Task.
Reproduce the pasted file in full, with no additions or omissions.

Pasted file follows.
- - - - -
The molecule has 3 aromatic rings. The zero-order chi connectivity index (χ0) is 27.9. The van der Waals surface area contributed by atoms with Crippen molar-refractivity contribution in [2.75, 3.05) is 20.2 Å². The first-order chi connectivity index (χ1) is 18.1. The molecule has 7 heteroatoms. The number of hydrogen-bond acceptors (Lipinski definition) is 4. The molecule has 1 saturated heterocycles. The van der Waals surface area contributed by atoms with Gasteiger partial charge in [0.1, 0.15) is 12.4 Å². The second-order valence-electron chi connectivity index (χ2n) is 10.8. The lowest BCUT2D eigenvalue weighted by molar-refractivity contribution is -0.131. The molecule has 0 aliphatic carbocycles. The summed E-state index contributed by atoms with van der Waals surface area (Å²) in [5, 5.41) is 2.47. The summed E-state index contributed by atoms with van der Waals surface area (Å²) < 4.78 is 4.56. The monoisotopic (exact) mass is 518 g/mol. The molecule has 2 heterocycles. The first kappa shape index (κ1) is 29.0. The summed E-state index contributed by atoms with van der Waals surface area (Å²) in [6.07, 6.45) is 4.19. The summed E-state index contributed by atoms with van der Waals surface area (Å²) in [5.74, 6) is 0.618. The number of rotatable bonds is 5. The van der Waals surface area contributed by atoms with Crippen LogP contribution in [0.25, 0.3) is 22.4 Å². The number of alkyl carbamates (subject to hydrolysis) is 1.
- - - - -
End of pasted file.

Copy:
The molecule has 3 aromatic rings. The zero-order chi connectivity index (χ0) is 27.9. The van der Waals surface area contributed by atoms with Crippen molar-refractivity contribution in [2.75, 3.05) is 20.2 Å². The first-order chi connectivity index (χ1) is 18.1. The molecule has 7 heteroatoms. The number of hydrogen-bond acceptors (Lipinski definition) is 4. The molecule has 1 saturated heterocycles. The van der Waals surface area contributed by atoms with Gasteiger partial charge in [0.1, 0.15) is 12.4 Å². The second-order valence-electron chi connectivity index (χ2n) is 10.8. The lowest BCUT2D eigenvalue weighted by molar-refractivity contribution is -0.131. The molecule has 0 aliphatic carbocycles. The summed E-state index contributed by atoms with van der Waals surface area (Å²) in [5, 5.41) is 2.47. The summed E-state index contributed by atoms with van der Waals surface area (Å²) < 4.78 is 4.56. The monoisotopic (exact) mass is 518 g/mol. The molecule has 2 heterocycles. The first kappa shape index (κ1) is 29.0. The summed E-state index contributed by atoms with van der Waals surface area (Å²) in [6.07, 6.45) is 4.19. The summed E-state index contributed by atoms with van der Waals surface area (Å²) in [5.74, 6) is 0.618. The number of rotatable bonds is 5. The van der Waals surface area contributed by atoms with Crippen LogP contribution in [0.25, 0.3) is 22.4 Å². The number of alkyl carbamates (subject to hydrolysis) is 1.